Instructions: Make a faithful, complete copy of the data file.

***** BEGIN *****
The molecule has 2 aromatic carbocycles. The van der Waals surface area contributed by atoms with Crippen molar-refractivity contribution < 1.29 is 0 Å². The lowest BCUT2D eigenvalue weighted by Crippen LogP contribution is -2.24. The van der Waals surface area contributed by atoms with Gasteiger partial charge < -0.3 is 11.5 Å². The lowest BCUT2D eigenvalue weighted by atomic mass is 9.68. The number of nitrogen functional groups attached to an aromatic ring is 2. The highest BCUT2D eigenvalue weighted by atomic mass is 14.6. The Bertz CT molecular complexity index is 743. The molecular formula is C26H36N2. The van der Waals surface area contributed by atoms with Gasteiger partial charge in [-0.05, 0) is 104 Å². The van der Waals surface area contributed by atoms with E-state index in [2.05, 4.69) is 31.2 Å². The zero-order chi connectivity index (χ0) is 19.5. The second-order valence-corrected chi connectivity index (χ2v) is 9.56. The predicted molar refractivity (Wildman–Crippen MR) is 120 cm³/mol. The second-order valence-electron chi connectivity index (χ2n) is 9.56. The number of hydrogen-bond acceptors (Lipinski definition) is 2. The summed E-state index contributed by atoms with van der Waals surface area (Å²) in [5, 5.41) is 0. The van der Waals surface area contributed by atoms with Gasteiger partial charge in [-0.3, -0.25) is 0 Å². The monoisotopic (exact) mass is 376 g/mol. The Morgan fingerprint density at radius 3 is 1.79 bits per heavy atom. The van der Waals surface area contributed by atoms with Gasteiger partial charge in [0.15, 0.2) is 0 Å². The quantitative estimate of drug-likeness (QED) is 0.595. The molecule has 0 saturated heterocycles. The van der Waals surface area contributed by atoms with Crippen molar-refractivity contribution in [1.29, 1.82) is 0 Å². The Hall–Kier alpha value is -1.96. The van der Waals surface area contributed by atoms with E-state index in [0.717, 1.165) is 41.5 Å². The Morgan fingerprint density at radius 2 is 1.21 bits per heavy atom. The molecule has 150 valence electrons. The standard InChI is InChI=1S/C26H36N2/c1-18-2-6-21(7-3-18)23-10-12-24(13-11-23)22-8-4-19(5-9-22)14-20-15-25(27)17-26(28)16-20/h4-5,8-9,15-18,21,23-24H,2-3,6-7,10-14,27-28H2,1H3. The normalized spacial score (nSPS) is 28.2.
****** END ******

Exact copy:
The molecule has 2 aromatic carbocycles. The van der Waals surface area contributed by atoms with Crippen molar-refractivity contribution < 1.29 is 0 Å². The lowest BCUT2D eigenvalue weighted by Crippen LogP contribution is -2.24. The van der Waals surface area contributed by atoms with Gasteiger partial charge < -0.3 is 11.5 Å². The lowest BCUT2D eigenvalue weighted by atomic mass is 9.68. The number of nitrogen functional groups attached to an aromatic ring is 2. The highest BCUT2D eigenvalue weighted by atomic mass is 14.6. The Bertz CT molecular complexity index is 743. The molecular formula is C26H36N2. The van der Waals surface area contributed by atoms with Gasteiger partial charge in [-0.05, 0) is 104 Å². The van der Waals surface area contributed by atoms with E-state index in [2.05, 4.69) is 31.2 Å². The zero-order chi connectivity index (χ0) is 19.5. The second-order valence-corrected chi connectivity index (χ2v) is 9.56. The predicted molar refractivity (Wildman–Crippen MR) is 120 cm³/mol. The second-order valence-electron chi connectivity index (χ2n) is 9.56. The number of hydrogen-bond acceptors (Lipinski definition) is 2. The summed E-state index contributed by atoms with van der Waals surface area (Å²) in [5, 5.41) is 0. The van der Waals surface area contributed by atoms with Gasteiger partial charge in [-0.3, -0.25) is 0 Å². The monoisotopic (exact) mass is 376 g/mol. The Morgan fingerprint density at radius 3 is 1.79 bits per heavy atom. The van der Waals surface area contributed by atoms with Gasteiger partial charge in [0.15, 0.2) is 0 Å². The quantitative estimate of drug-likeness (QED) is 0.595. The molecule has 0 saturated heterocycles. The van der Waals surface area contributed by atoms with Crippen molar-refractivity contribution in [1.29, 1.82) is 0 Å². The Hall–Kier alpha value is -1.96. The van der Waals surface area contributed by atoms with E-state index in [0.717, 1.165) is 41.5 Å². The Morgan fingerprint density at radius 2 is 1.21 bits per heavy atom. The molecule has 150 valence electrons. The standard InChI is InChI=1S/C26H36N2/c1-18-2-6-21(7-3-18)23-10-12-24(13-11-23)22-8-4-19(5-9-22)14-20-15-25(27)17-26(28)16-20/h4-5,8-9,15-18,21,23-24H,2-3,6-7,10-14,27-28H2,1H3. The normalized spacial score (nSPS) is 28.2.